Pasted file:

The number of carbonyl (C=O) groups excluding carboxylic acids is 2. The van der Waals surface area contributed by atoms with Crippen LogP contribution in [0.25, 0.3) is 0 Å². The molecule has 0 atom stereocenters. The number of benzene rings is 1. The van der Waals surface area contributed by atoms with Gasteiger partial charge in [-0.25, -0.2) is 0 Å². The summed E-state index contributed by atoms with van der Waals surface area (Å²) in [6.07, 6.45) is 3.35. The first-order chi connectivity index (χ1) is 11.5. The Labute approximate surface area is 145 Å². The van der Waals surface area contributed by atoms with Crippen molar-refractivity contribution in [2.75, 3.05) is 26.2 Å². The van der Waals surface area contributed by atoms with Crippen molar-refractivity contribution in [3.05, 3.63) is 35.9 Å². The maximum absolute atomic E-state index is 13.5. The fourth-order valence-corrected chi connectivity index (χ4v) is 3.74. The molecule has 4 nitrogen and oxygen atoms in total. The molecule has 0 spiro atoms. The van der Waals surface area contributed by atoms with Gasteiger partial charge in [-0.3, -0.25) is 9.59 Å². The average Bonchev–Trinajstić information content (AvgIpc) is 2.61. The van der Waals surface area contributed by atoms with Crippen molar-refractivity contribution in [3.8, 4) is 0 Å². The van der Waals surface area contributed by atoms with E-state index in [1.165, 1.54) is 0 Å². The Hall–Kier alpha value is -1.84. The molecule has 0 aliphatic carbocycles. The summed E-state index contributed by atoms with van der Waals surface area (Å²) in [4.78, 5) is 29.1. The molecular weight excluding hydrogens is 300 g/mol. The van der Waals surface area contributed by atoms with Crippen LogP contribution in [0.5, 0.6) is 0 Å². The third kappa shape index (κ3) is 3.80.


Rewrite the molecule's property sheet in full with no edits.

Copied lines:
The number of carbonyl (C=O) groups excluding carboxylic acids is 2. The van der Waals surface area contributed by atoms with Crippen LogP contribution in [0.25, 0.3) is 0 Å². The molecule has 0 atom stereocenters. The number of benzene rings is 1. The van der Waals surface area contributed by atoms with Gasteiger partial charge in [-0.25, -0.2) is 0 Å². The summed E-state index contributed by atoms with van der Waals surface area (Å²) in [6.07, 6.45) is 3.35. The first-order chi connectivity index (χ1) is 11.5. The Labute approximate surface area is 145 Å². The van der Waals surface area contributed by atoms with Crippen molar-refractivity contribution in [2.75, 3.05) is 26.2 Å². The van der Waals surface area contributed by atoms with Crippen molar-refractivity contribution in [3.05, 3.63) is 35.9 Å². The maximum absolute atomic E-state index is 13.5. The fourth-order valence-corrected chi connectivity index (χ4v) is 3.74. The molecule has 4 nitrogen and oxygen atoms in total. The molecule has 0 spiro atoms. The van der Waals surface area contributed by atoms with Gasteiger partial charge in [-0.3, -0.25) is 9.59 Å². The average Bonchev–Trinajstić information content (AvgIpc) is 2.61. The van der Waals surface area contributed by atoms with Crippen molar-refractivity contribution in [3.8, 4) is 0 Å². The van der Waals surface area contributed by atoms with E-state index in [1.165, 1.54) is 0 Å². The Hall–Kier alpha value is -1.84. The molecule has 0 aliphatic carbocycles. The summed E-state index contributed by atoms with van der Waals surface area (Å²) in [4.78, 5) is 29.1. The molecular weight excluding hydrogens is 300 g/mol. The van der Waals surface area contributed by atoms with Crippen LogP contribution in [0.5, 0.6) is 0 Å². The third kappa shape index (κ3) is 3.80.